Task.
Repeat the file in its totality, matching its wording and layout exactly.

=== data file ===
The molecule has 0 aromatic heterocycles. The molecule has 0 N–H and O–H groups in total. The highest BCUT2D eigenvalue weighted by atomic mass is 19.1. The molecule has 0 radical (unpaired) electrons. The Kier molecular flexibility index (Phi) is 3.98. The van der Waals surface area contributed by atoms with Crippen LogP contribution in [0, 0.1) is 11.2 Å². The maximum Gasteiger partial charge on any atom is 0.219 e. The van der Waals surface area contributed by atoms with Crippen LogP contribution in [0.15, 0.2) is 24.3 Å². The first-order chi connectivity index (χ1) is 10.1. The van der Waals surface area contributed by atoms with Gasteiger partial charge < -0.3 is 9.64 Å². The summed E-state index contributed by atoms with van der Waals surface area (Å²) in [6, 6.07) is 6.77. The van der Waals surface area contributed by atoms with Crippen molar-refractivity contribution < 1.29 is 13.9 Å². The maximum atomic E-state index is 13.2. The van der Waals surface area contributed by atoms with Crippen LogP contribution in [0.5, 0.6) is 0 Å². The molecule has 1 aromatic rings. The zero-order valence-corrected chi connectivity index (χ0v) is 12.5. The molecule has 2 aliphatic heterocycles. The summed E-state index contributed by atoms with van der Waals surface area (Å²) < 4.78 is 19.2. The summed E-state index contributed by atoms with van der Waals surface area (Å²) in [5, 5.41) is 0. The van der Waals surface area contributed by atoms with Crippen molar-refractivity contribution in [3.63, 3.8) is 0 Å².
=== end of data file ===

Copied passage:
The molecule has 0 aromatic heterocycles. The molecule has 0 N–H and O–H groups in total. The highest BCUT2D eigenvalue weighted by atomic mass is 19.1. The molecule has 0 radical (unpaired) electrons. The Kier molecular flexibility index (Phi) is 3.98. The van der Waals surface area contributed by atoms with Crippen LogP contribution in [0, 0.1) is 11.2 Å². The maximum Gasteiger partial charge on any atom is 0.219 e. The van der Waals surface area contributed by atoms with Crippen LogP contribution in [0.15, 0.2) is 24.3 Å². The first-order chi connectivity index (χ1) is 10.1. The van der Waals surface area contributed by atoms with Gasteiger partial charge < -0.3 is 9.64 Å². The summed E-state index contributed by atoms with van der Waals surface area (Å²) in [6, 6.07) is 6.77. The van der Waals surface area contributed by atoms with Crippen molar-refractivity contribution < 1.29 is 13.9 Å². The maximum atomic E-state index is 13.2. The van der Waals surface area contributed by atoms with Crippen LogP contribution in [0.5, 0.6) is 0 Å². The molecule has 1 aromatic rings. The zero-order valence-corrected chi connectivity index (χ0v) is 12.5. The molecule has 2 aliphatic heterocycles. The summed E-state index contributed by atoms with van der Waals surface area (Å²) < 4.78 is 19.2. The summed E-state index contributed by atoms with van der Waals surface area (Å²) in [5, 5.41) is 0. The van der Waals surface area contributed by atoms with Crippen molar-refractivity contribution in [3.63, 3.8) is 0 Å².